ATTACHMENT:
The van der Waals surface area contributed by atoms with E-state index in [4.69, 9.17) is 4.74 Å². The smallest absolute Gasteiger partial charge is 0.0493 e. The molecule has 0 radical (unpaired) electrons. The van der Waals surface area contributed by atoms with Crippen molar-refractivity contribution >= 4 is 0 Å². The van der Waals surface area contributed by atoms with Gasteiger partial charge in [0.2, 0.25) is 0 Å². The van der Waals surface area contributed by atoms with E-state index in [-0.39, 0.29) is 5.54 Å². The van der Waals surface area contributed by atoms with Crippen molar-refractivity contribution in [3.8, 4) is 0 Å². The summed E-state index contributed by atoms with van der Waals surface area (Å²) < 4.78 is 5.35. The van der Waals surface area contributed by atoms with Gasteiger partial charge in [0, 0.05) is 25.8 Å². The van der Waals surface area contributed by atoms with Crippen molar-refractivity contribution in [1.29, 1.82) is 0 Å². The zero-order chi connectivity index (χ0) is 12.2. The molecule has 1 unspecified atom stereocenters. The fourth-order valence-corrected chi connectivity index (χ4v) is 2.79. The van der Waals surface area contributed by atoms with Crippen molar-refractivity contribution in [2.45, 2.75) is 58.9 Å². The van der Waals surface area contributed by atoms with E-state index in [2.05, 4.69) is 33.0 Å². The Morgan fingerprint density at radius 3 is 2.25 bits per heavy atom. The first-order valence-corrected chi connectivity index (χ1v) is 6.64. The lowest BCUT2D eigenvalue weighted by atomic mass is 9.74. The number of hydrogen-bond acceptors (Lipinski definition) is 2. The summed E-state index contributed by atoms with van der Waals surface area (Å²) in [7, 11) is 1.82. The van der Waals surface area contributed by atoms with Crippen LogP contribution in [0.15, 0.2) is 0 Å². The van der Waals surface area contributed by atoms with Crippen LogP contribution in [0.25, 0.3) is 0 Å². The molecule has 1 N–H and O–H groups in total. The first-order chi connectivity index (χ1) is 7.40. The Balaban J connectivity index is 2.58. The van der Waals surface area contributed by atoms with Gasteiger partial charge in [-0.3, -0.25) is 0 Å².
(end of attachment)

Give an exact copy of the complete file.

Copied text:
The van der Waals surface area contributed by atoms with E-state index in [4.69, 9.17) is 4.74 Å². The smallest absolute Gasteiger partial charge is 0.0493 e. The molecule has 0 radical (unpaired) electrons. The van der Waals surface area contributed by atoms with Crippen molar-refractivity contribution >= 4 is 0 Å². The van der Waals surface area contributed by atoms with Gasteiger partial charge in [0.2, 0.25) is 0 Å². The van der Waals surface area contributed by atoms with E-state index in [-0.39, 0.29) is 5.54 Å². The van der Waals surface area contributed by atoms with Crippen molar-refractivity contribution in [3.8, 4) is 0 Å². The summed E-state index contributed by atoms with van der Waals surface area (Å²) < 4.78 is 5.35. The van der Waals surface area contributed by atoms with Gasteiger partial charge in [0, 0.05) is 25.8 Å². The van der Waals surface area contributed by atoms with Crippen molar-refractivity contribution in [1.29, 1.82) is 0 Å². The zero-order chi connectivity index (χ0) is 12.2. The molecule has 1 unspecified atom stereocenters. The fourth-order valence-corrected chi connectivity index (χ4v) is 2.79. The van der Waals surface area contributed by atoms with Crippen molar-refractivity contribution in [2.45, 2.75) is 58.9 Å². The van der Waals surface area contributed by atoms with E-state index in [2.05, 4.69) is 33.0 Å². The Morgan fingerprint density at radius 3 is 2.25 bits per heavy atom. The first-order valence-corrected chi connectivity index (χ1v) is 6.64. The lowest BCUT2D eigenvalue weighted by atomic mass is 9.74. The number of hydrogen-bond acceptors (Lipinski definition) is 2. The summed E-state index contributed by atoms with van der Waals surface area (Å²) in [7, 11) is 1.82. The van der Waals surface area contributed by atoms with Crippen LogP contribution in [0.15, 0.2) is 0 Å². The van der Waals surface area contributed by atoms with Crippen LogP contribution in [0.25, 0.3) is 0 Å². The molecule has 1 N–H and O–H groups in total. The first-order chi connectivity index (χ1) is 7.40. The Balaban J connectivity index is 2.58. The van der Waals surface area contributed by atoms with Gasteiger partial charge in [-0.3, -0.25) is 0 Å².